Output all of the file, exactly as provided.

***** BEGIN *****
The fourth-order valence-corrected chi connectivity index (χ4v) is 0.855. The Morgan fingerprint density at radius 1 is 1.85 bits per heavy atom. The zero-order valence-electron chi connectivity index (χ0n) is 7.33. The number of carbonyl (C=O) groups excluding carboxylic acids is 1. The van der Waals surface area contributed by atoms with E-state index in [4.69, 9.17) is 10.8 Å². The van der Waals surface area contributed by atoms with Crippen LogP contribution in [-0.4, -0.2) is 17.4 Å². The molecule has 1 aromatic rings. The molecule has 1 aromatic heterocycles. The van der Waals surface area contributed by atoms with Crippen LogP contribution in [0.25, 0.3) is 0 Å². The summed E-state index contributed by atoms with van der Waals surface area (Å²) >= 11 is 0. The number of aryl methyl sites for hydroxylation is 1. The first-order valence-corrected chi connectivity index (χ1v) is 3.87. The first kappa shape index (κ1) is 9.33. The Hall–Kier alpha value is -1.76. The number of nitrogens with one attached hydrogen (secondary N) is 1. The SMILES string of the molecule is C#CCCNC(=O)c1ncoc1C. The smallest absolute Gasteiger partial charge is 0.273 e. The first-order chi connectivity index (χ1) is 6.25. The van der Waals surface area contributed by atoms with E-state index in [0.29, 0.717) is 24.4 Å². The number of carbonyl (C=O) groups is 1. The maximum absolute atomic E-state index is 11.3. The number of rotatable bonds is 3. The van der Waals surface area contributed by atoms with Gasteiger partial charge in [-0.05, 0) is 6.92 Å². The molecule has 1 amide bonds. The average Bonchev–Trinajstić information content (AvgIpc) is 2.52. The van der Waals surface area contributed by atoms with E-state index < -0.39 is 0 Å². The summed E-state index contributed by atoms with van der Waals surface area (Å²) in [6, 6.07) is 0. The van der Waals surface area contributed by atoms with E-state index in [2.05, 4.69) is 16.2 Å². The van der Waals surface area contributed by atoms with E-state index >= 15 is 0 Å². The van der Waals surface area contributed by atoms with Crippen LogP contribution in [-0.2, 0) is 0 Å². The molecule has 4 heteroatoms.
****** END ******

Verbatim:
The fourth-order valence-corrected chi connectivity index (χ4v) is 0.855. The Morgan fingerprint density at radius 1 is 1.85 bits per heavy atom. The zero-order valence-electron chi connectivity index (χ0n) is 7.33. The number of carbonyl (C=O) groups excluding carboxylic acids is 1. The van der Waals surface area contributed by atoms with E-state index in [4.69, 9.17) is 10.8 Å². The van der Waals surface area contributed by atoms with Crippen LogP contribution in [-0.4, -0.2) is 17.4 Å². The molecule has 1 aromatic rings. The molecule has 1 aromatic heterocycles. The van der Waals surface area contributed by atoms with Crippen LogP contribution in [0.25, 0.3) is 0 Å². The summed E-state index contributed by atoms with van der Waals surface area (Å²) >= 11 is 0. The number of aryl methyl sites for hydroxylation is 1. The first-order valence-corrected chi connectivity index (χ1v) is 3.87. The first kappa shape index (κ1) is 9.33. The Hall–Kier alpha value is -1.76. The number of nitrogens with one attached hydrogen (secondary N) is 1. The SMILES string of the molecule is C#CCCNC(=O)c1ncoc1C. The smallest absolute Gasteiger partial charge is 0.273 e. The first-order chi connectivity index (χ1) is 6.25. The van der Waals surface area contributed by atoms with E-state index in [0.29, 0.717) is 24.4 Å². The number of carbonyl (C=O) groups is 1. The maximum absolute atomic E-state index is 11.3. The number of rotatable bonds is 3. The van der Waals surface area contributed by atoms with Gasteiger partial charge in [-0.05, 0) is 6.92 Å². The molecule has 1 amide bonds. The average Bonchev–Trinajstić information content (AvgIpc) is 2.52. The van der Waals surface area contributed by atoms with E-state index < -0.39 is 0 Å². The summed E-state index contributed by atoms with van der Waals surface area (Å²) in [6, 6.07) is 0. The van der Waals surface area contributed by atoms with E-state index in [2.05, 4.69) is 16.2 Å². The van der Waals surface area contributed by atoms with E-state index >= 15 is 0 Å². The van der Waals surface area contributed by atoms with Crippen LogP contribution in [-0.2, 0) is 0 Å². The molecule has 4 heteroatoms.